The following is an example of how to build a Simulation from multiple data formats. Any well structured tabular input should be fine as long as it’s possible to iterate over its items in Python.


The data describes multiple people’s situations. It could define a whole population. This data could come from a survey with aggregated data, data files extracted from a database, etc.

Here is a survey example. It typically goes from 50 000 households to 500 000.

Here is a minimal example of data (in CSV format):


As for the test case content, it needs the following information:

  • unique identifiers for persons and group entities

    like the person_id and household_id columns information in the CSV example

  • if there have multiple entities types (persons, households, …), there needs to be a way that the persons list is dispatched over the group entities

    in the CSV example, every person_id is associated with a household_id on the same line

  • the name of the corresponding variables in the model for each set of values

    person_salary values become salary values in OpenFisca-Country-Template model

  • the period and entity for every set of values

    person_salary and person_age belong to the Person entity. The period isn’t in the CSV file, but it may for example be the CSV creation time and identical for the whole data set.

Application: calculate persons income tax from a CSV file

Given the following data.csv here is how to calculate income_tax for all persons:


In the following example, the pandas library can be leveraged to access the data.

  1. Install the required libraries, by running in a console:

    python --version # Python 3.7.0 or greater should be installed on your computer
    pip install --upgrade pip openfisca_country_template pandas
  2. Load the country-template legislation and the content of the data.csv file with the pandas library:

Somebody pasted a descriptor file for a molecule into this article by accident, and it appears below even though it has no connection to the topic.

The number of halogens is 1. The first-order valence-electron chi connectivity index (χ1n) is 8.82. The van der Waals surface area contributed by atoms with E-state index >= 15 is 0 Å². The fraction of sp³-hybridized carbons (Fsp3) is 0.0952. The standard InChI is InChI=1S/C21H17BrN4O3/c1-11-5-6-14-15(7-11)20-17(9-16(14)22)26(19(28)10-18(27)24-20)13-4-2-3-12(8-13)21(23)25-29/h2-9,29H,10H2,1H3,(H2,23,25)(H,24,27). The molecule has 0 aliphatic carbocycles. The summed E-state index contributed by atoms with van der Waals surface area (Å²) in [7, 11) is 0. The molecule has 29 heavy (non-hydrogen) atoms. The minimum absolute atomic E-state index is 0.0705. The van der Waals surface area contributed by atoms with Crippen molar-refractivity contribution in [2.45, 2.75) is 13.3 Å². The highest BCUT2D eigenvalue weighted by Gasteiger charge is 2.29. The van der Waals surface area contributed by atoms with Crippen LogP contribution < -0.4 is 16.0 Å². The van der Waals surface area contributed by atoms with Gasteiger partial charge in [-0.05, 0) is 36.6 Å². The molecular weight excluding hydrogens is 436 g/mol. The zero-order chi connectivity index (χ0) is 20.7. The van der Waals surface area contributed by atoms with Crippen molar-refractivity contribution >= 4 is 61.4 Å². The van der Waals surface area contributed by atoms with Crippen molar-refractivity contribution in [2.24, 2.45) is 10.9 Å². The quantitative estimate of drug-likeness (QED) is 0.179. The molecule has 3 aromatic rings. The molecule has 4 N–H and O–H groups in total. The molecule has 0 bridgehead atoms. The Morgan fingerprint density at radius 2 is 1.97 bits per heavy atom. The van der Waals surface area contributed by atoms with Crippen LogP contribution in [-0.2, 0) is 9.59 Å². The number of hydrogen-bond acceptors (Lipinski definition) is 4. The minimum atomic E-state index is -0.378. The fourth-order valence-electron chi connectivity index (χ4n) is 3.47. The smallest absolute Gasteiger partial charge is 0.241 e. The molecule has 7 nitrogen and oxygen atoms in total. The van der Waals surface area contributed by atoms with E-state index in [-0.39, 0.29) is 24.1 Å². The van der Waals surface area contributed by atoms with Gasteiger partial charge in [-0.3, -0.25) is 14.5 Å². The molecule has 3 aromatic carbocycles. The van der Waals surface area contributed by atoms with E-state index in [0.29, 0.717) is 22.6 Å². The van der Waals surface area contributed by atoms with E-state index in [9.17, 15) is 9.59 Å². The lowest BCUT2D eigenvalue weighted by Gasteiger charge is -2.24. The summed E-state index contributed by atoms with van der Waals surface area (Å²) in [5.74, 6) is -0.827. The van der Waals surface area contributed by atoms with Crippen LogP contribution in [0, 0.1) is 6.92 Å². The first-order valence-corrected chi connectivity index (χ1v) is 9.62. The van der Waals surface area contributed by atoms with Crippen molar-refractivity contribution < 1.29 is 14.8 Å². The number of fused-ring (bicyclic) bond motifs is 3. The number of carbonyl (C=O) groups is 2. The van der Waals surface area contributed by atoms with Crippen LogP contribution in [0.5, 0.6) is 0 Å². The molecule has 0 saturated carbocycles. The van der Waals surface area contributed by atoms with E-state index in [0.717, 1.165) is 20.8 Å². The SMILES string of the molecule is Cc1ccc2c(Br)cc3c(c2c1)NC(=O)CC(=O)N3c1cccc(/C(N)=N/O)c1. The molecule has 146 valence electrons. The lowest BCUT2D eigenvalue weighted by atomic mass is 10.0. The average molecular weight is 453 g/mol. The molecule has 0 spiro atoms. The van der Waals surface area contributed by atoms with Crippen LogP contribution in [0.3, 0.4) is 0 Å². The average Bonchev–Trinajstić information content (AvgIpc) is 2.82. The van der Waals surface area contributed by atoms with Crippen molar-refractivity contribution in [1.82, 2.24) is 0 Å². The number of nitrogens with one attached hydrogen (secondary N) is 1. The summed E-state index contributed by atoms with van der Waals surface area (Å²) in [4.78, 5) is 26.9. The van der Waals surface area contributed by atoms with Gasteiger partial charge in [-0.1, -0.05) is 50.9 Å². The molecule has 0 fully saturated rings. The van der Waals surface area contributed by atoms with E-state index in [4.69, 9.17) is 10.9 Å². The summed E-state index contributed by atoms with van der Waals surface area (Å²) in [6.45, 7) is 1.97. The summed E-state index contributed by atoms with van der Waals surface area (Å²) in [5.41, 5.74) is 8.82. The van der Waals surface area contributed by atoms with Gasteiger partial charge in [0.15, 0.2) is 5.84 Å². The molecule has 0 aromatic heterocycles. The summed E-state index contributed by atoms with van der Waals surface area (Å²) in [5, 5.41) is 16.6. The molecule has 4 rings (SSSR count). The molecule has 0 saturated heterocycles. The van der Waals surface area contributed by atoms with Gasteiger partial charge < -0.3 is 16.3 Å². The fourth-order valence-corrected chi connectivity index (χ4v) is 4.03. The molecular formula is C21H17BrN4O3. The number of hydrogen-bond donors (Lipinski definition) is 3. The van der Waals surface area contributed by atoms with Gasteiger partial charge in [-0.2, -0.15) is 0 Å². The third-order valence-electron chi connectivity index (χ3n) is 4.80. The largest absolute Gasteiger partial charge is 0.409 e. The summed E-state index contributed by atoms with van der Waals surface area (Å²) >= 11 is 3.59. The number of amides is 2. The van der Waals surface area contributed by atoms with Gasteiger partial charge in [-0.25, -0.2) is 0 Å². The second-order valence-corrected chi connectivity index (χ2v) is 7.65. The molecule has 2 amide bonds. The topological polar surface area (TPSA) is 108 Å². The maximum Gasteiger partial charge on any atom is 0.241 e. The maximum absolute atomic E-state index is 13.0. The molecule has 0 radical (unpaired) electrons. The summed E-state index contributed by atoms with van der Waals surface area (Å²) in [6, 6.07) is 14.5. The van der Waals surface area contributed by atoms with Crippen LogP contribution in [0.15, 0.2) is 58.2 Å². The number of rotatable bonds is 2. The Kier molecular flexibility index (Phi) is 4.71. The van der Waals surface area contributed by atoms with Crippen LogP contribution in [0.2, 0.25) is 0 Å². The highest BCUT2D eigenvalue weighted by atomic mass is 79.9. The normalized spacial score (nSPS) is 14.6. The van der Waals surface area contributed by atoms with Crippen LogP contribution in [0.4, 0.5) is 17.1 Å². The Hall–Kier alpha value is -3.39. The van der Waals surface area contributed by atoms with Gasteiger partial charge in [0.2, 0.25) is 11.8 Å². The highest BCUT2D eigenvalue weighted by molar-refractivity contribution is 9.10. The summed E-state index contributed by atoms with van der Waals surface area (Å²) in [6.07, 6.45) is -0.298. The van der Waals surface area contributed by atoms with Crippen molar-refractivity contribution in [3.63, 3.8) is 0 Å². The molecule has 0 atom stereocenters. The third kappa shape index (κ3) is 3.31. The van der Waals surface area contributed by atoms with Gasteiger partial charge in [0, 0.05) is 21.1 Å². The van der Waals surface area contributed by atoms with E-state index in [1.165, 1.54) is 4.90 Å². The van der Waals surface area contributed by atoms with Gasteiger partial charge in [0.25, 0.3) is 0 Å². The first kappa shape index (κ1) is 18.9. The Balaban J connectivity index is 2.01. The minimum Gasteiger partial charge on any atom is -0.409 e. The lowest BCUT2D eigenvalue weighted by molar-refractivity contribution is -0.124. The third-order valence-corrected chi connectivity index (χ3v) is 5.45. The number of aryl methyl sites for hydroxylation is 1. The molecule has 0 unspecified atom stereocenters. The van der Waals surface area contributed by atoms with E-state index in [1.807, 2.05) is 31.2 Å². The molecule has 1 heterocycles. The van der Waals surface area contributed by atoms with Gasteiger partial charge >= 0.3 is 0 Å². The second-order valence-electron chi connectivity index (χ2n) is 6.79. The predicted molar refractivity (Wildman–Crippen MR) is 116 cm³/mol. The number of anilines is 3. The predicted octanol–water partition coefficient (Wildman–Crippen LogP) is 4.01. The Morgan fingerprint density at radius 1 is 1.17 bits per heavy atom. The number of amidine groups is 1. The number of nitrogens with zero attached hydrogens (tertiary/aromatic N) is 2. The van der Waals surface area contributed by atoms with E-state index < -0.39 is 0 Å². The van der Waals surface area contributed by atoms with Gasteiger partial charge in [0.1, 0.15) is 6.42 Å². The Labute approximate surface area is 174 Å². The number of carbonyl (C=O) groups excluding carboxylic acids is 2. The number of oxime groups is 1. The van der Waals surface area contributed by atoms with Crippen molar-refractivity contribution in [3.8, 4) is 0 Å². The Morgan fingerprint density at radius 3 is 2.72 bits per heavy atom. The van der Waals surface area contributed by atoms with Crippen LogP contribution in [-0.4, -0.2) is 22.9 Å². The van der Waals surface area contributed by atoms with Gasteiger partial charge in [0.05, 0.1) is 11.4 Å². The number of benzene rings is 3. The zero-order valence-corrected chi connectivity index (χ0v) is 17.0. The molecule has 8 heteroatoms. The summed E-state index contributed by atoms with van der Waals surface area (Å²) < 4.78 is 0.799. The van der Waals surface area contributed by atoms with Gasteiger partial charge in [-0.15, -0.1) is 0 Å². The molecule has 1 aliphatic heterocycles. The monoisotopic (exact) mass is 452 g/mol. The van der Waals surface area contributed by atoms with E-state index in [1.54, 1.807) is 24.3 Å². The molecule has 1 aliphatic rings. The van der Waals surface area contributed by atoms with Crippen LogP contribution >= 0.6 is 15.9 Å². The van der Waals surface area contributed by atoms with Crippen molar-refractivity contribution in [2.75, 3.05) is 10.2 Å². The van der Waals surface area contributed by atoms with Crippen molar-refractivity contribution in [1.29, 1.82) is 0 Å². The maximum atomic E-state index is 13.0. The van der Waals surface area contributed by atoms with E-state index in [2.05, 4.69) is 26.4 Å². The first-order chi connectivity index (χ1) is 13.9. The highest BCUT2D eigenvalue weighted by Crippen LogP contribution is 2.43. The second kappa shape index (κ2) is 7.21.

import pandas
    from openfisca_country_template import CountryTaxBenefitSystem
    tax_benefit_system = CountryTaxBenefitSystem()
    data = pandas.read_csv('./data.csv')  # pandas.DataFrame object
    length = len(data)  # ignores CSV header

    Now access the data.person_salary column values:

    >>> print(data.person_salary)
    0     2694
    1     2720
    2     3865
    3     1300
    4        0
    5        0
    6     2884
    7     1200
    8     3386
    9     2929
    10       0
    11    1600
    Name: person_salary, dtype: int64
  3. Build a simulation according to the data’s length with SimulationBuilder and configure the simulation:

    from openfisca_core.simulation_builder import SimulationBuilder
    import numpy
    # ...step 2 code...
    simulation = SimulationBuilder().build_default_simulation(tax_benefit_system, length)
    period = '2018-01'
    simulation.set_input('salary', period, numpy.array(data.person_salary))

It is now possible to calculate the income_tax variable for each person described in the data.csv file for the same period:

income_tax = simulation.calculate('income_tax', period)